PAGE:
〉 A rebooted Danger Mouse series premiered last month, and now producers are eyeing a big screen debut for the world’s greatest–and tiniest–secret agent
He’s the strongest, he’s the quickest, he’s the best, and now he’s headed to the big screen. An animated DANGER MOUSE feature has been set up at StudioCanal and Sony Pictures Animation. The film is being produced by Original Film and Fremantle Media. Neal Mortiz will produce with Toby Ascher overseeing for Original.
While details on the plot are still being kept under wraps, sources say that the movie will offer clues to the origins of the world’s greatest secret agent–an agent so secret that his codename has a codename–and who just so happens to be a mouse living underneath MI6 headquarters.
The British cartoon series, created by Brian Cosgrove and Mark Hall, originally ran from 1981 to 1992. The show intended to serve as a send-up of more serious British cold war spy fiction, namely James Bond and Danger Man. Danger Mouse, along with his hamster sidekick Ernest Penfold, travels the globe solving mystery, fighting crime, and stopping villains like the mad scientist wolf Doctor Augustus P. Crumhorn III.
After years of rumors, the updated Danger Mouse reboot aired its first episode just last month on CBBC, with original creator Cosgrove serving as a creating consultant, and featuring the voices of John Oliver, Lena Headly and Kevin Eldon as the eponymous mouse. In conjunction with the reboot, it now appears that producers are bringing Danger Mouse to the movies.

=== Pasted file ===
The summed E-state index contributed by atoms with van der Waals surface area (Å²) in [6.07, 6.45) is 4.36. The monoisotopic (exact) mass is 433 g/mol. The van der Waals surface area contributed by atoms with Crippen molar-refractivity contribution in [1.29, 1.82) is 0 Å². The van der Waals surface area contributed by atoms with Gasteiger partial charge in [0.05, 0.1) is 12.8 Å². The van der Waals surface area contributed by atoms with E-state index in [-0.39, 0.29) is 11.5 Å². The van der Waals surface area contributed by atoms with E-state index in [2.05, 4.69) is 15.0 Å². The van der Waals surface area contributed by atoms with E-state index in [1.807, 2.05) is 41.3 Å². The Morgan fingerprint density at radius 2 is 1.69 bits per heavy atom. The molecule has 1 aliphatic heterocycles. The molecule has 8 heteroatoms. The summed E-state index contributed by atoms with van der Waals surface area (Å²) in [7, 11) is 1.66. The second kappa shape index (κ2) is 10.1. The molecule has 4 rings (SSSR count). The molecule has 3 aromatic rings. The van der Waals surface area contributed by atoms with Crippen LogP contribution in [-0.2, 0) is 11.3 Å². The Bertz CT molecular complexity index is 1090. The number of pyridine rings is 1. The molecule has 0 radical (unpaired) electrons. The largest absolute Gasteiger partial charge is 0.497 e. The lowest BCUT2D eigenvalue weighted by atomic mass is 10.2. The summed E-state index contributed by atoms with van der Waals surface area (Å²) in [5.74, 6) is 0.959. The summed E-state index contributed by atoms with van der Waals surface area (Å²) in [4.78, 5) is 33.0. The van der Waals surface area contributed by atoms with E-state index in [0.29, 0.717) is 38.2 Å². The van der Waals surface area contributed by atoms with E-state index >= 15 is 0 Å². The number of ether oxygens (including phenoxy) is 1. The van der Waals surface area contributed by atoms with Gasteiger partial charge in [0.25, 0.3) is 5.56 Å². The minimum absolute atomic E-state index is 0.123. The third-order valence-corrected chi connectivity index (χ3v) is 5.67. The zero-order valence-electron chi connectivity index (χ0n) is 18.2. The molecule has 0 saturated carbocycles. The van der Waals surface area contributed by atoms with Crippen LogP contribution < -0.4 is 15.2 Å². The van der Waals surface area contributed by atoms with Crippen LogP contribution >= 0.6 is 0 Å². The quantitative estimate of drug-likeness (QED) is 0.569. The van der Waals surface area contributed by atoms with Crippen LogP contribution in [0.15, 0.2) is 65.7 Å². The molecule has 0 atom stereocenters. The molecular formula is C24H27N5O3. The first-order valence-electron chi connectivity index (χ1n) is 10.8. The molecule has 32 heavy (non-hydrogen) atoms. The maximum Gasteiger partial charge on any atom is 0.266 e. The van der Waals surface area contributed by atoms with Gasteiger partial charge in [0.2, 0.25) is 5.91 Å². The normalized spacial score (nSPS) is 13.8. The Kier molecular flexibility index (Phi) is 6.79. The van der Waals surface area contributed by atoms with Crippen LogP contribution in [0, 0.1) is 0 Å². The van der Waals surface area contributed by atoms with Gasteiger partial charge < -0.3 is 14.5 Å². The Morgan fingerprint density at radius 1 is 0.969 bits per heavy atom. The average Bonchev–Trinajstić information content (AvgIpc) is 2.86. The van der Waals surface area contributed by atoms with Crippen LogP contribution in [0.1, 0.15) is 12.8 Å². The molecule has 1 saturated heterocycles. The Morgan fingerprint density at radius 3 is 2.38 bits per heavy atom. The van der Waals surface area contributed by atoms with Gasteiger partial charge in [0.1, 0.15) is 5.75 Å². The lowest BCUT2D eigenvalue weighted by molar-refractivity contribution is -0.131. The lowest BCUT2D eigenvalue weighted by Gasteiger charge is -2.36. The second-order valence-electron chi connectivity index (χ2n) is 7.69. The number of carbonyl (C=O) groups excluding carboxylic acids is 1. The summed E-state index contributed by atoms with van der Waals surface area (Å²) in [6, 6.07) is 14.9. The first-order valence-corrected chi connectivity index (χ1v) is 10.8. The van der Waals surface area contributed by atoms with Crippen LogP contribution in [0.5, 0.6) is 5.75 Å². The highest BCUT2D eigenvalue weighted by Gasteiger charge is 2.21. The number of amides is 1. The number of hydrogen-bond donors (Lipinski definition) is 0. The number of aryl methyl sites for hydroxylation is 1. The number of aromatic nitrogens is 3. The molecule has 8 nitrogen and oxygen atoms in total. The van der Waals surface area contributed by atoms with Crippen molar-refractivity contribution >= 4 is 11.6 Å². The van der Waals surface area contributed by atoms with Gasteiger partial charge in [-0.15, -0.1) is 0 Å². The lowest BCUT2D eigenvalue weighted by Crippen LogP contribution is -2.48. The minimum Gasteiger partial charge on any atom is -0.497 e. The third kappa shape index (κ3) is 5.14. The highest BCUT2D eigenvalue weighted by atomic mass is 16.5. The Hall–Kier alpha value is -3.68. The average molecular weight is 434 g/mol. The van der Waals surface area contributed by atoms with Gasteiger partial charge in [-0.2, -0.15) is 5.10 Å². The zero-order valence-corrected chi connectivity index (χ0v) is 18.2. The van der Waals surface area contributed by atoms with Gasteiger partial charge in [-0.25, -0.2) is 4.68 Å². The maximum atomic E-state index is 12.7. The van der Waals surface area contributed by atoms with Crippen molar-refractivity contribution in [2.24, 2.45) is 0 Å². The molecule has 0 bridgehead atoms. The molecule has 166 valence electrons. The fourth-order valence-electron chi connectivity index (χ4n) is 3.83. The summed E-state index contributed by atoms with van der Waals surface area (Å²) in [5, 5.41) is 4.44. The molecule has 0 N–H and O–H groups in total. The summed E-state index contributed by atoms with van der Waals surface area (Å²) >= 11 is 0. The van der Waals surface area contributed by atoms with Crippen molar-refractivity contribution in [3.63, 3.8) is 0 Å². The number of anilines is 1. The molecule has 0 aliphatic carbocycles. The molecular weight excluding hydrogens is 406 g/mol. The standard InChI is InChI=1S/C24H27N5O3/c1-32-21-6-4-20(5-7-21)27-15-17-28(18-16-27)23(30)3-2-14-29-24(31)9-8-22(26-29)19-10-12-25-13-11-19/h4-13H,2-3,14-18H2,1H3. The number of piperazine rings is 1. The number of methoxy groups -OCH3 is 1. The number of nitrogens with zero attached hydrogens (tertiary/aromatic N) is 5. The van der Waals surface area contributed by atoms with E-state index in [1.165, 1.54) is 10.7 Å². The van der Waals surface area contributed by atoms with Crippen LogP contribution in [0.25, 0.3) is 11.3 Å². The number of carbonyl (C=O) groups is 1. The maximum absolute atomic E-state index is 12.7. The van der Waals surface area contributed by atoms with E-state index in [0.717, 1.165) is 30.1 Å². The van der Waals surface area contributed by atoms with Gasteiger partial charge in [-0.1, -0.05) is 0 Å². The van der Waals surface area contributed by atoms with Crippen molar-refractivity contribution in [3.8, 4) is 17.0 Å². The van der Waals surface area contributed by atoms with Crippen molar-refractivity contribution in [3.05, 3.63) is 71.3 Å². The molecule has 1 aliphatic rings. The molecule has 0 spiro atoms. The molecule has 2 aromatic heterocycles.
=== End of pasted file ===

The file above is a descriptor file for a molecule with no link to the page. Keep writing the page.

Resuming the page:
Despite the fact that the reboot launched only weeks ago, it should come as no surprise that a feature adaptation of Danger Mouse is already in the works. Other popular cartoon characters who have made the jump to the big screen have proven to be slam dunk successes, given their massive built-in audiences and international appeal. This year’s The Spongebob Movie: Sponge Out of Water grossed over $300 million worldwide, while even a lesser-known figure like Jimmy Neutron: Boy Genius took in over $100 million against a $30 million budget. And earlier this year, Paddington, based on the classic Paddington Bear books–another distinctly British series–became the highest grossing non-Hollywood produced family film in history with over $200 million in global receipts. Numbers like that seem to have caught the attention of Mortiz and Sony–although such savvy producers must be keenly aware that a Peabody and Sherman debacle is always a risk.
The development of a feature following the reboot of a beloved cartoon character is becoming a trend in Hollywood. Nickelodeon is creating a channel dedicated to their 90’s animated shows, and here at the Tracking Board we broke the news that, indeed, an Avenger’s-style 90s Nick-Toons film is in the works. Again, just last week, we broke news that Sony Pictures Animation was developing an animated Ghostbusters feature in an effort to ride the wave of popularity generated by that franchise’s current reboot. And just yesterday, sources confirmed to The Tracking Board that a Dennis the Menace remake is in the works as well.
With the new Danger Mouse series already positioned to draw in old viewers and new, producers of the film are now seeking a British-based writer with a deep familiarity of the character to tackle the script. The ideal choice would be a screenwriter who can honor the tradition of the franchise, while still updating the character enough to meet the expectations of his newest–and youngest–fans.
Josh Lyons | Staff Writer